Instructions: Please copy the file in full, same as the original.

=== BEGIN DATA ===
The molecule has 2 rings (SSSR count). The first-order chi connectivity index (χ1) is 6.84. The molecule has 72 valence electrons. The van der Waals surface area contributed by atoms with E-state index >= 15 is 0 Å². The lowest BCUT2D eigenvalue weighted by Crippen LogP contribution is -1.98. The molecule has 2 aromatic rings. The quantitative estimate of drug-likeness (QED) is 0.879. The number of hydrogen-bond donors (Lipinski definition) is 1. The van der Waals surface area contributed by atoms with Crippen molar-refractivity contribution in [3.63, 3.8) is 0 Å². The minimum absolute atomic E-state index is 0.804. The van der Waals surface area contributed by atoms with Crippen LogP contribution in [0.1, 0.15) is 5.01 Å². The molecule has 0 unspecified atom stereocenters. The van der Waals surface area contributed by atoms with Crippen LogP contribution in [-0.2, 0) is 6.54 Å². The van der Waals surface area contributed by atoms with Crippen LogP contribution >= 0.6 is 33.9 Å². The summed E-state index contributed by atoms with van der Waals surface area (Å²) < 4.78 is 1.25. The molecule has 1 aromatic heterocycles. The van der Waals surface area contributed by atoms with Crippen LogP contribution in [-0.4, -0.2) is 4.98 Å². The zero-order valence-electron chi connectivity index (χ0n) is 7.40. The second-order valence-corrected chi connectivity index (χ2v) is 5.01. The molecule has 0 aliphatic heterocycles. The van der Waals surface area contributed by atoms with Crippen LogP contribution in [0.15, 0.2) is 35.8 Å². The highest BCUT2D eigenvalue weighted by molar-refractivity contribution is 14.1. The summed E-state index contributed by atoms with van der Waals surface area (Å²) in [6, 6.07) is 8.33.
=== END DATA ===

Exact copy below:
The molecule has 2 rings (SSSR count). The first-order chi connectivity index (χ1) is 6.84. The molecule has 72 valence electrons. The van der Waals surface area contributed by atoms with E-state index >= 15 is 0 Å². The lowest BCUT2D eigenvalue weighted by Crippen LogP contribution is -1.98. The molecule has 2 aromatic rings. The quantitative estimate of drug-likeness (QED) is 0.879. The number of hydrogen-bond donors (Lipinski definition) is 1. The van der Waals surface area contributed by atoms with Crippen molar-refractivity contribution in [3.63, 3.8) is 0 Å². The minimum absolute atomic E-state index is 0.804. The van der Waals surface area contributed by atoms with Crippen LogP contribution in [0.1, 0.15) is 5.01 Å². The molecule has 0 unspecified atom stereocenters. The van der Waals surface area contributed by atoms with Crippen LogP contribution in [-0.2, 0) is 6.54 Å². The van der Waals surface area contributed by atoms with Crippen LogP contribution >= 0.6 is 33.9 Å². The summed E-state index contributed by atoms with van der Waals surface area (Å²) < 4.78 is 1.25. The molecule has 1 aromatic heterocycles. The van der Waals surface area contributed by atoms with Crippen LogP contribution in [-0.4, -0.2) is 4.98 Å². The zero-order valence-electron chi connectivity index (χ0n) is 7.40. The second-order valence-corrected chi connectivity index (χ2v) is 5.01. The molecule has 0 aliphatic heterocycles. The van der Waals surface area contributed by atoms with Crippen LogP contribution in [0.15, 0.2) is 35.8 Å². The highest BCUT2D eigenvalue weighted by molar-refractivity contribution is 14.1. The summed E-state index contributed by atoms with van der Waals surface area (Å²) in [6, 6.07) is 8.33.